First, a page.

Gentle and Lowly Discussion Guide: Ch. 1-2

I mentioned to the wrong person at church that I was missing working with young adults. Next thing I know, a pastor had tracked me down to ask me what night I wanted to have a small group on. Thanks, Martha. Thanks, Micah! we are only two weeks in, but I am loving learning with these women!

We are working through a book that came out earlier this spring from Crossway: Gentle and Lowly: The Heart of Christ for Sinners and Sufferers by Dane Ortlund. Taking “a Bible Passage or a bit of teaching from the Puritans or others,” Ortlund explores who Jesus is, what He is like, and how He loves. The chapters are short and pithy, with a frequent turn of phrase that makes you reread a sentence for the sheer beauty of the truth revealed.

So, I’ll write up here a few quotes and questions we discussed in this small group (and another group I am a part of). If you want to follow along, you can pick up a copy of the book (or 5 copies to give out and start your own group). We are meeting twice a month and reading two chapters each time, so these posts will show up after our study.


“It is one thing to know the doctrines of the incarnation and the atonement and a hundred other vital doctrines. It is another, more searching matter to know his heart for you” (p. 16).

If you tried to introduce Jesus to someone who doesn’t know Him, how would you describe Him?

Chapter 1: His Very Heart

Key Verse: Matthew 11:29 “I am gentle and lowly of heart.”

“Meek. Humble. Gentle. Jesus is not trigger-happy. Not harsh, reactionary, easily exasperated. He is the most understanding person in the universe” (p. 19).

What is life like for the Christian who thinks they are on some performance treadmill? What happens when you think that Jesus is easily impatient with us?

Jesus described himself as lowly or socially unimpressive. How does His birth story cast light on who He was and who He would pursue?

“You don’t have to unburden or collect yourself and then come to Jesus. Your very burden is what qualifies you to come. No payment is required: He says ‘I will give you rest.’ His rest is gift, not transaction” (pp. 20-21).

“His yoke is kind and his burden is light. That is, his yoke is a nonyoke, and his burden is a nonburden. What helium does to a balloon, Jesus’ yoke does to his followers. We are buoyed along in life by his endless gentleness and supremely accessible lowliness” (p. 23).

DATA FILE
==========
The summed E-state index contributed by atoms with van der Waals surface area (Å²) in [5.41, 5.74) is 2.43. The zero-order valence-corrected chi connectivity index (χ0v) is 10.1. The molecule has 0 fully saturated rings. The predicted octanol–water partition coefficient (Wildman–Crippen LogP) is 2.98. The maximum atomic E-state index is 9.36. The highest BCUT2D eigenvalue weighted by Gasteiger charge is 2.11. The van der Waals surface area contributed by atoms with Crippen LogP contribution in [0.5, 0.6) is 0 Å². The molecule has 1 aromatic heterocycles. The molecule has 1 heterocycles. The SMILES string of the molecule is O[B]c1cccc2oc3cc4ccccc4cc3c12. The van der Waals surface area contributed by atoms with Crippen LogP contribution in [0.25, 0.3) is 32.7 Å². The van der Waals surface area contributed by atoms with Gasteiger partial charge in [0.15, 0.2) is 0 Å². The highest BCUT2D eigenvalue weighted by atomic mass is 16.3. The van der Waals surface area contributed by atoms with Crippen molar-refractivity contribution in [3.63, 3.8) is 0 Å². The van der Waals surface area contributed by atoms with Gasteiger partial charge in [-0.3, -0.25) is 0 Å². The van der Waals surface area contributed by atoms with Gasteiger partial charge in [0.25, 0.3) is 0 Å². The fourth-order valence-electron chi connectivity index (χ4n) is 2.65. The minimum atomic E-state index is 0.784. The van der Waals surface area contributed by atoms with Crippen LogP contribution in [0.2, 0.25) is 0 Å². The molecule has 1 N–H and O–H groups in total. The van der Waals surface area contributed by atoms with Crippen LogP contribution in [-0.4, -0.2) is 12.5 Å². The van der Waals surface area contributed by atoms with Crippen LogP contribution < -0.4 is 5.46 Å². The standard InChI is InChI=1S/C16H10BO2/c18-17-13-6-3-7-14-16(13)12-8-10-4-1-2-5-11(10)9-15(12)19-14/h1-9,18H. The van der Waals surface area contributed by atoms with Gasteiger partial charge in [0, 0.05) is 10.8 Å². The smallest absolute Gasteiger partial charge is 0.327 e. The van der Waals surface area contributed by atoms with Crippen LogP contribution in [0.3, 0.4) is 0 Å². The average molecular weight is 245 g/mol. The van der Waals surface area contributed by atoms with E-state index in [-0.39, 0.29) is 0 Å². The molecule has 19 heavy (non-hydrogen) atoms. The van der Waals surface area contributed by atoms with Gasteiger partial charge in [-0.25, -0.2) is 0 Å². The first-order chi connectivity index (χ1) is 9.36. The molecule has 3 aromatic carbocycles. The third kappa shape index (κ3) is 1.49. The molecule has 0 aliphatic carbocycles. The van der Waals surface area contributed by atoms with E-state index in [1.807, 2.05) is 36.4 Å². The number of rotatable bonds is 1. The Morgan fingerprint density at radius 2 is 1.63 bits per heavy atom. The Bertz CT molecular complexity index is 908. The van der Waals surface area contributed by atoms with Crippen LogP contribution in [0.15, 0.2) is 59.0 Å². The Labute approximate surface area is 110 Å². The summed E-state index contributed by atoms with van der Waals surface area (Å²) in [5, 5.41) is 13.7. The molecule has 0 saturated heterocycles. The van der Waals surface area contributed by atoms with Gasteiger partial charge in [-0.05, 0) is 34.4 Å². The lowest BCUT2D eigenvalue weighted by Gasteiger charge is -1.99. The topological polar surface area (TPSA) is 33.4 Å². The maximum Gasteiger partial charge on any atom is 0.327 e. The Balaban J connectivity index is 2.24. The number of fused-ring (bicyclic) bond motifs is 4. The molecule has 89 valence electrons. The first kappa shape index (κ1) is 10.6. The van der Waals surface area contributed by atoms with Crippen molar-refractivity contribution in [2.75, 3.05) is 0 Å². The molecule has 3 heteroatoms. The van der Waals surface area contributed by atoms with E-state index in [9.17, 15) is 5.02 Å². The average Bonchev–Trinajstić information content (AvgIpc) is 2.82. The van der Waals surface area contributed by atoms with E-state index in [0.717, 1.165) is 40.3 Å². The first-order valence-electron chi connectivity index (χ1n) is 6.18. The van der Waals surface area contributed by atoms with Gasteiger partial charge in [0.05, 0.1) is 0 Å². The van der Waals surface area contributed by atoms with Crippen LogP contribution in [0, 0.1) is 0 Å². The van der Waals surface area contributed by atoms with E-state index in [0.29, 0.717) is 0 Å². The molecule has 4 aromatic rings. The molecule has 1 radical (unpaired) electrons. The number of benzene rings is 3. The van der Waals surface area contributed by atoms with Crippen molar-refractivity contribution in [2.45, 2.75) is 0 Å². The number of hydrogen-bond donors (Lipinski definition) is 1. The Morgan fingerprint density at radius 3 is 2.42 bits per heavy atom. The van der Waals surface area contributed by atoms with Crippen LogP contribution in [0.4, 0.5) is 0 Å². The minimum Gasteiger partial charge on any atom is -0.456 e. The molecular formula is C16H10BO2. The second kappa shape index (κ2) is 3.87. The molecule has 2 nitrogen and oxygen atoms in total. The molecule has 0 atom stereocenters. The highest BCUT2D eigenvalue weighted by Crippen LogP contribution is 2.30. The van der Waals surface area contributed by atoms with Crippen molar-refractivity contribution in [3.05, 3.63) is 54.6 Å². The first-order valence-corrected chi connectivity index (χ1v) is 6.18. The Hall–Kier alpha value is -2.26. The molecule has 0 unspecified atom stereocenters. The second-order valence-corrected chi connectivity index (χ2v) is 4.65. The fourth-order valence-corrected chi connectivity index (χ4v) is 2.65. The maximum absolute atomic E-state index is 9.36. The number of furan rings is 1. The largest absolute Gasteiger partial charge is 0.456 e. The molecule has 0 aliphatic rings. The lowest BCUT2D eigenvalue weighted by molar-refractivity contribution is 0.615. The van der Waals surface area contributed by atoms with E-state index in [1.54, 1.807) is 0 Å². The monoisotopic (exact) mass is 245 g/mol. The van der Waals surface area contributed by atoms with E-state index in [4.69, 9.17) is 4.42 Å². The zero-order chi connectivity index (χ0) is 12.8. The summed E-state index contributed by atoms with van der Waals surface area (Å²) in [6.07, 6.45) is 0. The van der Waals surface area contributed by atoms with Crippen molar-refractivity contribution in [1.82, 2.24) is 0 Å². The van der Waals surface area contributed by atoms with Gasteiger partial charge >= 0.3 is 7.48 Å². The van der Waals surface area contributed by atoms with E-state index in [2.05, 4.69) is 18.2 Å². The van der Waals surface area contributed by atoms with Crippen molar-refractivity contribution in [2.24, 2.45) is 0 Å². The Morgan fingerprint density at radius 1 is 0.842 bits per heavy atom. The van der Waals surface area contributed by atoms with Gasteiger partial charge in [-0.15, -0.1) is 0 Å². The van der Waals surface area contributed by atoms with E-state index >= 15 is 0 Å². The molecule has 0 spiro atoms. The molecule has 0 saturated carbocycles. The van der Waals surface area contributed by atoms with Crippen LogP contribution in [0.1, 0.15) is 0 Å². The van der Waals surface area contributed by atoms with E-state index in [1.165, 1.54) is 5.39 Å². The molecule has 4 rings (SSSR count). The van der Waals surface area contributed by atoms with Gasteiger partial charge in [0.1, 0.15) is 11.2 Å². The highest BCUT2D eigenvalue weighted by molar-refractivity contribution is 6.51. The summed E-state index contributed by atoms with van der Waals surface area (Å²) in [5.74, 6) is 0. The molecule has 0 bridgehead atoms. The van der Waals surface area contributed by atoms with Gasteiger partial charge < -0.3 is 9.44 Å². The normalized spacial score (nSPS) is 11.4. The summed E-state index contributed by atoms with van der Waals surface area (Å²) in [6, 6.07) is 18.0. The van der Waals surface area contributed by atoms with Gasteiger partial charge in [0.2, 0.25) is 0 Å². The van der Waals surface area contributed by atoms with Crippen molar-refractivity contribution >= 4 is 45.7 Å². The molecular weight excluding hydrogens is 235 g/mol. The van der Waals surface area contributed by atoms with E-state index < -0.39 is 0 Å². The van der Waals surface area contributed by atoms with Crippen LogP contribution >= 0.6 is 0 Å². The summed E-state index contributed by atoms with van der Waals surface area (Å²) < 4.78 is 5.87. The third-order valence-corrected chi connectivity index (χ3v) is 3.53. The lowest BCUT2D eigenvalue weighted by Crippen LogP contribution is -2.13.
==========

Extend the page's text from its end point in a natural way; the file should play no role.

How do other religions describe their gods? How is Jesus’ description of Himself antithetical to those deities?

How does Jesus’ description of Himself bring comfort? Challenge your own perceptions of Him?

In what ways does the gentleness and the lowliness of Jesus invite us into knowing Him more?

Chapter 2: His Heart in Action

Key Verse: Matthew 14:14, “And he had compassion on them.”

This chapter begins with reminders of broken, wounded, socially unacceptable people Jesus touched. Which of these moments in the life of Christ are particularly comforting to you?  Why is that?

“The dominant note left ringing in our ears after reading the Gospels, the most vivid and arresting element of the portrait, is the way the Holy Son of God moves toward, touches, heals, embraces, and forgives those who least deserve it yet truly desire it” (p. 27).

What are some areas of your life that you consider too broken for Jesus to touch, to forgive?

The book talks about our tendency to be drawn to only part of the character of Jesus, drawn to his grace for example, to the exclusion of his Justice. Reread page 28. In what direction to you see yourself leaning? How does that impact your view of the whole truth about who Jesus is?

“Thomas Goodwin said, ‘Christ is love covered over in flesh.’ Picture it. . .If compassion clothed itself in a human body and went walking around this earth, what would it look like? We don’t have to wonder” (p. 32).

If Jesus walked among us today, who are some of the morally or physically repulsive people you would find Him reaching out to? Where would you be in the crowds? At His feet or watching Him askance?

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